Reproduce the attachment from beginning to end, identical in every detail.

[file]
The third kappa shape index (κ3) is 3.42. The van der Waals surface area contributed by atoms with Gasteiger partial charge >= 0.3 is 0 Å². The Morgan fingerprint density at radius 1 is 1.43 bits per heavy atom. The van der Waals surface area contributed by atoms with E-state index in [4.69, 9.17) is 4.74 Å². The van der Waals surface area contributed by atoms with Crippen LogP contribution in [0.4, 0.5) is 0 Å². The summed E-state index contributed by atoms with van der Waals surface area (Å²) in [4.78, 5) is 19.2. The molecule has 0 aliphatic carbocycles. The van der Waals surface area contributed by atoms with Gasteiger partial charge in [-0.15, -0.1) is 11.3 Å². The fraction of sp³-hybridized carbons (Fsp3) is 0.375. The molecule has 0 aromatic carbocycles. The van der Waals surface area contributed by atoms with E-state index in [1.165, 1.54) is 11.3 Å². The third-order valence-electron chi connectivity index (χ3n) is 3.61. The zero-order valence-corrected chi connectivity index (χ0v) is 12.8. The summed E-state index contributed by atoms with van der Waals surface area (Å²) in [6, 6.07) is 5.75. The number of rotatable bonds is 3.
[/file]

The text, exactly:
The third kappa shape index (κ3) is 3.42. The van der Waals surface area contributed by atoms with Gasteiger partial charge >= 0.3 is 0 Å². The Morgan fingerprint density at radius 1 is 1.43 bits per heavy atom. The van der Waals surface area contributed by atoms with E-state index in [4.69, 9.17) is 4.74 Å². The van der Waals surface area contributed by atoms with Crippen LogP contribution in [0.4, 0.5) is 0 Å². The summed E-state index contributed by atoms with van der Waals surface area (Å²) in [4.78, 5) is 19.2. The molecule has 0 aliphatic carbocycles. The van der Waals surface area contributed by atoms with Gasteiger partial charge in [-0.15, -0.1) is 11.3 Å². The fraction of sp³-hybridized carbons (Fsp3) is 0.375. The molecule has 0 aromatic carbocycles. The van der Waals surface area contributed by atoms with E-state index in [1.165, 1.54) is 11.3 Å². The third-order valence-electron chi connectivity index (χ3n) is 3.61. The zero-order valence-corrected chi connectivity index (χ0v) is 12.8. The summed E-state index contributed by atoms with van der Waals surface area (Å²) in [6, 6.07) is 5.75. The number of rotatable bonds is 3.